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Public Engagement in Experiential Futures



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Newcomers & Precarious Work

The Canadian government has developed extra social programs to help newcomers from climate disaster zones but because of the growing exponential complexity of the crisis, many newcomers are falling through the cracks. Many have found this as an opportunity to develop informal networks where newcomers can develop support networks for themselves. While some have found this as a way to cope with the sometimes inefficient support from the government, others use these networks as a platform for commercial exploitation.

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Increased climate change in the form of radical weather events and rising water levels continues to displace people on an exponential level across the world. Canada continues to act as a beacon for refugees through their public sponsorship program but the government is failing to catch up and support the amount of refugees entering the country. Some Canadian citizens see this as a drain of their resources and fail to see how refugees are contributing to Canadian society.

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Toronto continues to be a Canadian hotspot for newcomers and climate refugees. Many of the first newcomer communities who have established roots in Toronto’s downtown core are now that much more robust and have become daily destinations for newcomers to gather, share news and grow their social networks. Because of this, the population density has doubled since 2017.

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Canada and other G19 leaders have highlighted the climate refugee crisis to be the greatest threat to global stability. Because of this, Canada continues to increase the amount of climate refugees it takes in year after year in spite of its capacity to support them. Because of the complexity of the crisis, no country has been able to develop a best practice around refugee settlement and this is causing conflicts with local communities.

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Because of ever growing informal economies, policing agencies have started to turn a blind eye to light precarious work done in public (ie: street vendors and shops without business licenses). They have however, started to plant agents into newcomer communities in order to crack down on the growing underground cybercrime gang networks in Toronto.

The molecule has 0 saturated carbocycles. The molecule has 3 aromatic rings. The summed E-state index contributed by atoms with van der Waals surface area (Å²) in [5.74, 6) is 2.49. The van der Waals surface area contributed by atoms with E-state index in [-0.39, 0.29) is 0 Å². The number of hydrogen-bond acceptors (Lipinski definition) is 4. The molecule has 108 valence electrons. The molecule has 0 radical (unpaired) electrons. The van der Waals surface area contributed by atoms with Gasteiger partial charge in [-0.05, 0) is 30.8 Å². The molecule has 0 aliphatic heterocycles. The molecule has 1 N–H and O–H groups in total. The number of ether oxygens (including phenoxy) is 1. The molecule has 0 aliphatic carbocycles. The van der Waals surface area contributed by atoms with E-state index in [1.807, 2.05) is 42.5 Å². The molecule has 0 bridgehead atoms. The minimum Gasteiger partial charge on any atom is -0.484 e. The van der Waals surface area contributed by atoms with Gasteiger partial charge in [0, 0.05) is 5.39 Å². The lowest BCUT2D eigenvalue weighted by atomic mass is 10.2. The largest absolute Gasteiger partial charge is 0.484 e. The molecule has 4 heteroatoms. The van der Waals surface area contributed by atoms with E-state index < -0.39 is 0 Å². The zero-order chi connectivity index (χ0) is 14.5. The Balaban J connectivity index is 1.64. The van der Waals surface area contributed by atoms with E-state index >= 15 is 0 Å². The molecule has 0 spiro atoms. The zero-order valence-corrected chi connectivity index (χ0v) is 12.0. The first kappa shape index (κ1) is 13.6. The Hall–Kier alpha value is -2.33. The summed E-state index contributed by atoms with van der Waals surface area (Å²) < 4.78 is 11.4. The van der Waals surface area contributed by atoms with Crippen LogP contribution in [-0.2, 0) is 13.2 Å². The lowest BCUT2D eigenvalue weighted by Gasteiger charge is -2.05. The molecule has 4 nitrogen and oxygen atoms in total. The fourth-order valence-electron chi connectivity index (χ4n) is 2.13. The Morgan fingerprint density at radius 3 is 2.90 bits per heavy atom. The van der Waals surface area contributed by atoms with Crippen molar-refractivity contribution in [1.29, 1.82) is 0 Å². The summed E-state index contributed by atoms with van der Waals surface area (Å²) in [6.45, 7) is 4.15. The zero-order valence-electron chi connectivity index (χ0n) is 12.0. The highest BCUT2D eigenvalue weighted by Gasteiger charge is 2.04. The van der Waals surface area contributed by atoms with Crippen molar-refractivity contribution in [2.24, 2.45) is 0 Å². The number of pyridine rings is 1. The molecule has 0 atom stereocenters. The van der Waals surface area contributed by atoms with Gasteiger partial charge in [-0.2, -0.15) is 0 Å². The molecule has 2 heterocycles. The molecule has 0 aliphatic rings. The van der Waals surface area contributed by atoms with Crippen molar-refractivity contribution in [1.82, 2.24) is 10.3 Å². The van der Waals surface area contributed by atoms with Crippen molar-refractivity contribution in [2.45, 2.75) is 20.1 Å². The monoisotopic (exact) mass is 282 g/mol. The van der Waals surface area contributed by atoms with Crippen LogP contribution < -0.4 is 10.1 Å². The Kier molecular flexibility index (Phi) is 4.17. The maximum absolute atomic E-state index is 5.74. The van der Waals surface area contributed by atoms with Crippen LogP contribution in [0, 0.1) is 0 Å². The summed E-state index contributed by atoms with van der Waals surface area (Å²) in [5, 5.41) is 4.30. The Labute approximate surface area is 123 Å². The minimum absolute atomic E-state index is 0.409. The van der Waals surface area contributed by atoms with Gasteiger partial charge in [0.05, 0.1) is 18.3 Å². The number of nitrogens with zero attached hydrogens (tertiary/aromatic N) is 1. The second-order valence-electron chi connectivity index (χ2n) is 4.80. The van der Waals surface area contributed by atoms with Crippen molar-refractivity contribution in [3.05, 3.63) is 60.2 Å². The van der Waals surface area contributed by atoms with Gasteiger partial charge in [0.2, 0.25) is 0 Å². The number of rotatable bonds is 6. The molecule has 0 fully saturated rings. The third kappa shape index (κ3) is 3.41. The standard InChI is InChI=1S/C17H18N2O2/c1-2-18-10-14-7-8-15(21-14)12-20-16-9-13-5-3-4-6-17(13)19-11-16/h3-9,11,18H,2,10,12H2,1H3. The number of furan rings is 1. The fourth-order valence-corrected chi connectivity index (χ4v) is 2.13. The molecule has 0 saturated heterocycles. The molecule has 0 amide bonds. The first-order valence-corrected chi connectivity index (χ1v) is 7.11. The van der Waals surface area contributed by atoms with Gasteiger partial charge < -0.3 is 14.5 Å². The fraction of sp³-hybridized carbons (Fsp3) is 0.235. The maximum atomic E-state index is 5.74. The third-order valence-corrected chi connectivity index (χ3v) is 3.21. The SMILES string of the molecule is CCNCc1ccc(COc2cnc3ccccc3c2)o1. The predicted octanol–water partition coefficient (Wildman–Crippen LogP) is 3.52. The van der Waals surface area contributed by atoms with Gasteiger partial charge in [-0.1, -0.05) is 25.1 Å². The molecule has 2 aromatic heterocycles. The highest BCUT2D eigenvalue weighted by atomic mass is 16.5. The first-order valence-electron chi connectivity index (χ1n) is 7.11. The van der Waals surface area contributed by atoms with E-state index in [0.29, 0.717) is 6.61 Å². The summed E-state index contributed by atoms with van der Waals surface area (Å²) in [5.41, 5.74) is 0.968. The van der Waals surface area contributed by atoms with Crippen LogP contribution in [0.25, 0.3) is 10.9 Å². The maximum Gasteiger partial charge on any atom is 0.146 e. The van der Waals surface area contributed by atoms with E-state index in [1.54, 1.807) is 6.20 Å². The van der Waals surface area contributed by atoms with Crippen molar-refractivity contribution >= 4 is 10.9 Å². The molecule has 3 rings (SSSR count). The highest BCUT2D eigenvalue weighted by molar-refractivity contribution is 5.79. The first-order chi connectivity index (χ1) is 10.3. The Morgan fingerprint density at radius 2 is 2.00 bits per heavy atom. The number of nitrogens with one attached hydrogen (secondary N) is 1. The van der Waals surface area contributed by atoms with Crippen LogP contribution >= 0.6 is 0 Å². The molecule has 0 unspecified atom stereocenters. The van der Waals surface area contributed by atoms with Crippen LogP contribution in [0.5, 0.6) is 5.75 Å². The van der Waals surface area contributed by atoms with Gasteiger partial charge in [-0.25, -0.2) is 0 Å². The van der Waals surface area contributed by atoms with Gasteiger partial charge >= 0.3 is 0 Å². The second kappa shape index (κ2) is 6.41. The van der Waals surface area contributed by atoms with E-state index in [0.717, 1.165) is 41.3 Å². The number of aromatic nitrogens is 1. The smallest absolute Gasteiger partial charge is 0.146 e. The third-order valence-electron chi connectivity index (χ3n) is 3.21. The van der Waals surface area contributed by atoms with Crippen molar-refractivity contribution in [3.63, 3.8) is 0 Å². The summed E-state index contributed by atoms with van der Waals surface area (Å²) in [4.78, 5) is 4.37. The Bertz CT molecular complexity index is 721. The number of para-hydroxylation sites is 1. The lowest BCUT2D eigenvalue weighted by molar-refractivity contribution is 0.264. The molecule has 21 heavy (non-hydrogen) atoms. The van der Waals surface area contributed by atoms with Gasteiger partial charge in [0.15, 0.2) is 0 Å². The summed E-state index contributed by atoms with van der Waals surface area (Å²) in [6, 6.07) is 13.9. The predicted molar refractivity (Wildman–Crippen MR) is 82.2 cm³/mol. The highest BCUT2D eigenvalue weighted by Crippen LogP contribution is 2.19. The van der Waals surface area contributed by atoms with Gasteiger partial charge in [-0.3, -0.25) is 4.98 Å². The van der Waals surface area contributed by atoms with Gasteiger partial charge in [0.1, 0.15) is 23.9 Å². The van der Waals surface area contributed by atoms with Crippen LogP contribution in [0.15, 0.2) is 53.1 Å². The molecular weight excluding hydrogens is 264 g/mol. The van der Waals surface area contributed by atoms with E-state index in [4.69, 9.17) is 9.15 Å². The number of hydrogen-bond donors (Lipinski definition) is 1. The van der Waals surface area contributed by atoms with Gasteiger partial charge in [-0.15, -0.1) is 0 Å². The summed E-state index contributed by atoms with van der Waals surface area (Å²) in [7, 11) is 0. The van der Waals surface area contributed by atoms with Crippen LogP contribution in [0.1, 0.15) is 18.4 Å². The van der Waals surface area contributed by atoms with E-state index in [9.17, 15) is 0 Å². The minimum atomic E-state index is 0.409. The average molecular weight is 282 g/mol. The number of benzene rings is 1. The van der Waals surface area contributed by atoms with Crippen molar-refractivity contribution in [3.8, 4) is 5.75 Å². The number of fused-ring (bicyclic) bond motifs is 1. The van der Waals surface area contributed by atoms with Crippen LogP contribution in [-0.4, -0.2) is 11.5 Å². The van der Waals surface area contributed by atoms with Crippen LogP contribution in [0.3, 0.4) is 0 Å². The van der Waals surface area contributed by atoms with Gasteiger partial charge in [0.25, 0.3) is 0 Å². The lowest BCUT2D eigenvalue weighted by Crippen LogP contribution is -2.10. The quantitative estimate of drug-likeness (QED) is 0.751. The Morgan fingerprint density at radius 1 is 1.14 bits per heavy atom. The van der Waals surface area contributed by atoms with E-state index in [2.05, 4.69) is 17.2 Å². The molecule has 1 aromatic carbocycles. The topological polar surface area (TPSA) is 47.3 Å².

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Year after year, summer temperatures have hit record highs putting great strains on Toronto’s energy networks to provide power to cooling systems. Many of the newcomer communities and local Torontonians who do not have the resources to combat the heat migrate to cooler public commercial spaces. This provides opportunities for cultural communities to come together but it also creates conflicts between newcomer communities and those who think they pose a strain on the system.

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With radical climate change negatively impacting global food production, food has become scarcer and more expensive in urban centers like Toronto. Newcomer communities turn to each other to share resources and food. Also, because of shortages in employment, bread winners now have to find ways to support not only their families but their extended communities as well.

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The sharing economy has become a booming sector in Canada, especially with newcomer communities as a source of employment. Because of the insular nature of trust in newcomer communities, third party sharing economy apps have been developed exclusive to newcomer community members. These third party apps, because they are less regulated, also bring with them more risks in the type of sharing engaged.

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Many of the high rise condos in downtown Toronto have started to deteriorate due to the economical building practices and materials used in the condo boom in Toronto that began in 2010. Because of the high costs associated in replacing and fixing the materials and fixtures, the prices of these condos dropped considerably, attracting many citizens who normally wouldn’t be able to afford living in the core. This has resulted in the “Rich Ditch” where more affluent Torontonians have moved to more economically wealthy suburbs like Hamilton.

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Bitcoin has become the platform newcomers use for financial exchange. Banks and the CRA are falling behind in regulating how income generated from informal work is being accounted for due to Blockchain hacking. Because the majority of newcomer work is done this way and because of the majority of Toronto is made of newcomers, this is a missed income tax opportunity not being used to address the aging infrastructure and the lack of social and health services in the city.

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